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Donald Johnson, age 90, passed away on Thursday, December 29, 2016 in Cincinnati, Ohio. He was born July 31, 1926, in Covington, Kentucky.

Visitation is from 10:00 am until 11:00 am, on Saturday, January 7, 2017, at the James Temple Church of God In Christ, 1116 Lincoln Avenue, Cincinnati (45206). The funeral service will immediately follow the visitation beginning at 11:00 a.m.

Interment will follow at Spring Grove Cemetery.

To share a memory of Donald or leave a special message for the Johnson family, please click the Share Button below.

Walker Funeral Home of Cincinnati is serving the Johnson family.



Don Johnson

At 85, Don Johnson (D J as we liketo call him) continues to be a source of inspirationfor Bulldog coaches and alumni.

2 years ago D J suffered a stroke. But it only slowed him down for a short time. It seemed like in no time he was
back on the bench doing what he loves, coaching young ballplayers.

During the winter months, you can usually find DJ hanging out at Valley Baseball helping young Bulldog players.

The Bulldog Organization is dedicated to making sure his passion for the game is passed on for many years to
come.

There are many articles written about D J. Below are excerpts from a few of them.

Article From USA Today...

'Groundhog' unearths inner-city talents

When 75-year-old Don "Groundhog" Johnson wants to motivate his teenage players, all the former Negro leagues infielder needs to do is recall his own childhood in Covington, Ky.

"When I was 12, I was run over by a locomotive," said Johnson, who managed the Cincinnati 16-18-year-old entry in last week's RBI (Reviving Baseball in Inner Cities) World Series at the Disney Wide World of Sports complex in Lake Buena Vista, Fla.

"It tore up my left leg, my side, my hip. It left a hole in my head. I was lucky to be alive, but the doctor told me I wouldn't be able to play any more sports."

Johnson didn't let the doctors ruin his baseball plans. Sixty years and a professional baseball career later,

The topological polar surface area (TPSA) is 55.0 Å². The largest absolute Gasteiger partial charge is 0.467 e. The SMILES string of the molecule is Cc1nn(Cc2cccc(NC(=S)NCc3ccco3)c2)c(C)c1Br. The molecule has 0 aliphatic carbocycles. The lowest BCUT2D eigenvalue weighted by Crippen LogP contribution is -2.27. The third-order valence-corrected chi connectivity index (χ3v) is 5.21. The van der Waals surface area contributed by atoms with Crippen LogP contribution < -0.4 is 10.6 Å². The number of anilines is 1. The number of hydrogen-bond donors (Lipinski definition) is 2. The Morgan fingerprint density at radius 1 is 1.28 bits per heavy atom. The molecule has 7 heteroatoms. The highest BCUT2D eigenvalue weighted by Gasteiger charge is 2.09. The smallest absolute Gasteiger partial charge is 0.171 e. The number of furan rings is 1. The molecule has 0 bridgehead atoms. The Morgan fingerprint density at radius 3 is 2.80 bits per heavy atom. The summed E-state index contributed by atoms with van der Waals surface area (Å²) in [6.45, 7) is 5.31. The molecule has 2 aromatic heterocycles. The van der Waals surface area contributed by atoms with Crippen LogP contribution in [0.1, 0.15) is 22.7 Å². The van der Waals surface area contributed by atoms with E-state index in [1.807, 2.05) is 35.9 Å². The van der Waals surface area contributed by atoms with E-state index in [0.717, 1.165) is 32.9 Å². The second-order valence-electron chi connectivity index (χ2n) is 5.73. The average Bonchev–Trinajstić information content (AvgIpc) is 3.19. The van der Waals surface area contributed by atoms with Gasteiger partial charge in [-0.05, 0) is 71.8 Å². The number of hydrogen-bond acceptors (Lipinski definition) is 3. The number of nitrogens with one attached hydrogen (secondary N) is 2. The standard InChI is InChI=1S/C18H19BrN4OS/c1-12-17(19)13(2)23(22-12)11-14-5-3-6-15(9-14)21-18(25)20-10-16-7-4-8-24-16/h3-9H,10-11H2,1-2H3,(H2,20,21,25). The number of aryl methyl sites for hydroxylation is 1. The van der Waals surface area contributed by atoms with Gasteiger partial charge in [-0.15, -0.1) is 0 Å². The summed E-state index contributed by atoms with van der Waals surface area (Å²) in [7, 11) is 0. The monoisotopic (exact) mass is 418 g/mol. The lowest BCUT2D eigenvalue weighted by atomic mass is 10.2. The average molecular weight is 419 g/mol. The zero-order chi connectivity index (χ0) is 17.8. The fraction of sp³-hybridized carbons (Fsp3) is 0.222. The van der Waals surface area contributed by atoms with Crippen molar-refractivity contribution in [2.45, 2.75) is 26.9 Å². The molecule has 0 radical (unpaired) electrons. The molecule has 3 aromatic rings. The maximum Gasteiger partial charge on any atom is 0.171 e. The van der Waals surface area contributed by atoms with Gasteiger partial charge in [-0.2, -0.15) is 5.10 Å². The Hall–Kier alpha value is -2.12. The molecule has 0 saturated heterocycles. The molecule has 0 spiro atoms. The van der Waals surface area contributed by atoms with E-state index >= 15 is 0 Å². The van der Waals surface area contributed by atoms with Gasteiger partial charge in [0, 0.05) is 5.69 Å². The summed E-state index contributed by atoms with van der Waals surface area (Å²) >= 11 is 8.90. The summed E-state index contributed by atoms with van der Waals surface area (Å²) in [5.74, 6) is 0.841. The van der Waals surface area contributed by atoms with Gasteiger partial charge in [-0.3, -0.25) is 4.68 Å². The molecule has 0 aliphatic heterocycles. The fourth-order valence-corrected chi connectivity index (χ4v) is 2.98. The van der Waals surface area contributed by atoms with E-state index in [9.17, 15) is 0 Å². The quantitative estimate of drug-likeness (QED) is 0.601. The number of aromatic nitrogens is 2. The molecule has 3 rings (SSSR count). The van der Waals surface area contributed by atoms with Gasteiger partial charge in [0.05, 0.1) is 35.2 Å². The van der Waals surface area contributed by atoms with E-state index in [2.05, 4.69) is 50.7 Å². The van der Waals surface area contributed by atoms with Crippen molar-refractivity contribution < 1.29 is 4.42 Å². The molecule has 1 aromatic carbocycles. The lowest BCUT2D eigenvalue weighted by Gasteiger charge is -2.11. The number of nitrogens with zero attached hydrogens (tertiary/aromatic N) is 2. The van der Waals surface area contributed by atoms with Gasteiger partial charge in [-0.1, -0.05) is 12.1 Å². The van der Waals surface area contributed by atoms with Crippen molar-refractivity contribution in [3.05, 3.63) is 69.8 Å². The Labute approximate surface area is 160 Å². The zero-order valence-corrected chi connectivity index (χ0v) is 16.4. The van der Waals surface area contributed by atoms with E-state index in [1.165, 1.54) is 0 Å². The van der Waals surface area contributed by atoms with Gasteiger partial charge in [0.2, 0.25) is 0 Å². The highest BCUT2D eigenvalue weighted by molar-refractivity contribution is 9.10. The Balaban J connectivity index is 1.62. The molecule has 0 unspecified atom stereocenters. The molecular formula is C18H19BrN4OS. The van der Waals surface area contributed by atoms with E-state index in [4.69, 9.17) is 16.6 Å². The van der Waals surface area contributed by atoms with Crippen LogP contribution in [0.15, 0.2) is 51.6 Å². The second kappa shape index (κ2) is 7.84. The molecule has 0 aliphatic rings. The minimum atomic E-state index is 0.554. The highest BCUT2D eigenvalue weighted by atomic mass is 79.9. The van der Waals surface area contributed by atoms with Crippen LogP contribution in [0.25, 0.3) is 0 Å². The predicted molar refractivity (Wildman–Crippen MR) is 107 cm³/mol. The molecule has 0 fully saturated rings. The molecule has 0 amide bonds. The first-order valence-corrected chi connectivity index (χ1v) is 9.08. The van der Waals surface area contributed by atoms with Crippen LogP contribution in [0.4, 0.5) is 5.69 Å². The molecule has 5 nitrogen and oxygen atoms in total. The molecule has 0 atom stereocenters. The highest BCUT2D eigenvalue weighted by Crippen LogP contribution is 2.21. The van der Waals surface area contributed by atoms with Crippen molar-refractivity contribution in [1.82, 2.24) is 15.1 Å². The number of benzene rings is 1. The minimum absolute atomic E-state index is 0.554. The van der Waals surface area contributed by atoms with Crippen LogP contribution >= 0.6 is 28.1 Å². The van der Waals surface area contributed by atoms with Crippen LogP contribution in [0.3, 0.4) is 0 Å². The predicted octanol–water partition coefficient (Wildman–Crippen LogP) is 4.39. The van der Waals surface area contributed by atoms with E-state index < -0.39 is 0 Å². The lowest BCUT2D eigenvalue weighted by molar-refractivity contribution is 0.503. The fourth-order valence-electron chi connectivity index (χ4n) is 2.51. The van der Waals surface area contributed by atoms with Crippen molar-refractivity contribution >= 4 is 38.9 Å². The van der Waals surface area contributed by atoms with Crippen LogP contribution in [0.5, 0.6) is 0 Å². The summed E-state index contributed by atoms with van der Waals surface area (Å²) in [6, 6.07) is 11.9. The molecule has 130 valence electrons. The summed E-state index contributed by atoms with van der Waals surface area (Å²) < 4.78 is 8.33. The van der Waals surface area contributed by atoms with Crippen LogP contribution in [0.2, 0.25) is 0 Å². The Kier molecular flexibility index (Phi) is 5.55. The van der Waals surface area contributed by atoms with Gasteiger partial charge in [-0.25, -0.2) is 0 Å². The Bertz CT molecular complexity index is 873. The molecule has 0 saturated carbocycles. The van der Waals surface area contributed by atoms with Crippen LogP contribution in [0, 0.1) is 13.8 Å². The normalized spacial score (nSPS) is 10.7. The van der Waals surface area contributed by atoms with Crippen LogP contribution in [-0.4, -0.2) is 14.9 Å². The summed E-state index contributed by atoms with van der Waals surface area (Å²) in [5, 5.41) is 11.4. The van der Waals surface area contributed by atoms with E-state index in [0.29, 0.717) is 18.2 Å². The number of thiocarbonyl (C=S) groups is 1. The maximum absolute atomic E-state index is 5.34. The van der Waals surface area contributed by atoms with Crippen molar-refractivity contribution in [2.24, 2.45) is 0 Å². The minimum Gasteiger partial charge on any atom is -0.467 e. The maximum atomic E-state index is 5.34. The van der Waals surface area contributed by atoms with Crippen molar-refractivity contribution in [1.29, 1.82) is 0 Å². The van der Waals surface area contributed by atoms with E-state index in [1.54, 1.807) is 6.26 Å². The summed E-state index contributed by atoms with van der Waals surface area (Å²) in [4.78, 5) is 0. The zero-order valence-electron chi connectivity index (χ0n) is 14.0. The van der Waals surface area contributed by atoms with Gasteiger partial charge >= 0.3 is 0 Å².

Johnson still plays baseball in addition to coaching baseball and basketball year-round in Cincinnati.

Each of the last two years, players nurtured by Johnson have qualified for the RBI World Series. The RBI program, founded in 1989, involves 120,000 boys and girls in 160 cities worldwide. It is designed to promote youth interest in baseball, increase the self-esteem of disadvantaged children and encourage kids to stay in school.

Enye Willingham, a left fielder on Johnson's squad, said the opportunities provided by RBI help level the playing field between suburban and inner-city ballplayers. "I think it brings a lot of good ballplayers to the yard," teammate Shawn Aichele said.

"Before, a lot of the better ballplayers didn't have a chance to play. The experience has worked for me and I wouldn't replace it for anything."

"I tell the kids you have to have will- power," said Johnson, whose drive, commitment and life story are often motivation enough for his young players. "I tell them all the time that you can do what you want if you really
try."

Johnson knows firsthand about hard work making dreams come true.

"I was in the hospital for 18 months," he said of his encounter with a train. "When I came out, I had to learn to walk all over again. I would lay around the house, miserable. I even took my BB gun and shot at pictures on the wall. Then, one day when my mother was gone, I put the cane and the crutches down. When she came home and found me out in the street, playing, she gave me a whooping, but I know she was tickled that I did it. Five years later, I signed a pro contract."

Johnson (nicknamed "Groundhog" for the way he hugged the ground as he scooped up ground balls at second base and shortstop) played briefly in the Cincinnati and Cleveland farm systems in the late 1940s. He made his mark in the Negro leagues, playing five seasons for the Chicago American Giants and two for the Baltimore Elite
Giants before a rotator cuff injury reduced him to semipro status.

He still carries a picture of his most famous teammate, Hall of Famer Satchel Paige, in his pocket and vividly recalls getting a hit against Yankees great Whitey Ford in a barnstorming All-Star game at Rockford, Ill.

"I got a hit off Satchel, too in Leavenworth, Kansas," Johnson said. "People talk about how many hits Pete Rose got. I'd like to know how many hits I got in my career."

Today, Johnson is swinging the bat and playing infield for the Cincinnati Blue a 30- and-older team and proclaims himself to be the oldest active player in the USA.

But he devotes most of his energies to coaching baseball and other sports at the Evanston Recreation Center in Cincinnati, and for some 30 years has run a free summer baseball camp on weekday afternoons. Former big-league stars Dave Parker and Leon Durham are among those who've benefited from Johnson's work with the
youth of Cincinnati.

Johnson can usually spot a winner. "I sort of have a knack," he said. "I can usually tell the ones who really want to win by their approach. They're the ones always bouncing around, grabbing a ball or bat.

"The guys I have here (at the RBI World Series), I know they love the game. I try to motivate them by playing pepper with them and tossing with them. It's more difficult for kids today to stay motivated because they have so much else to do. There are more diversions. They lose interest in baseball. But when they see me play, they realize that baseball is something

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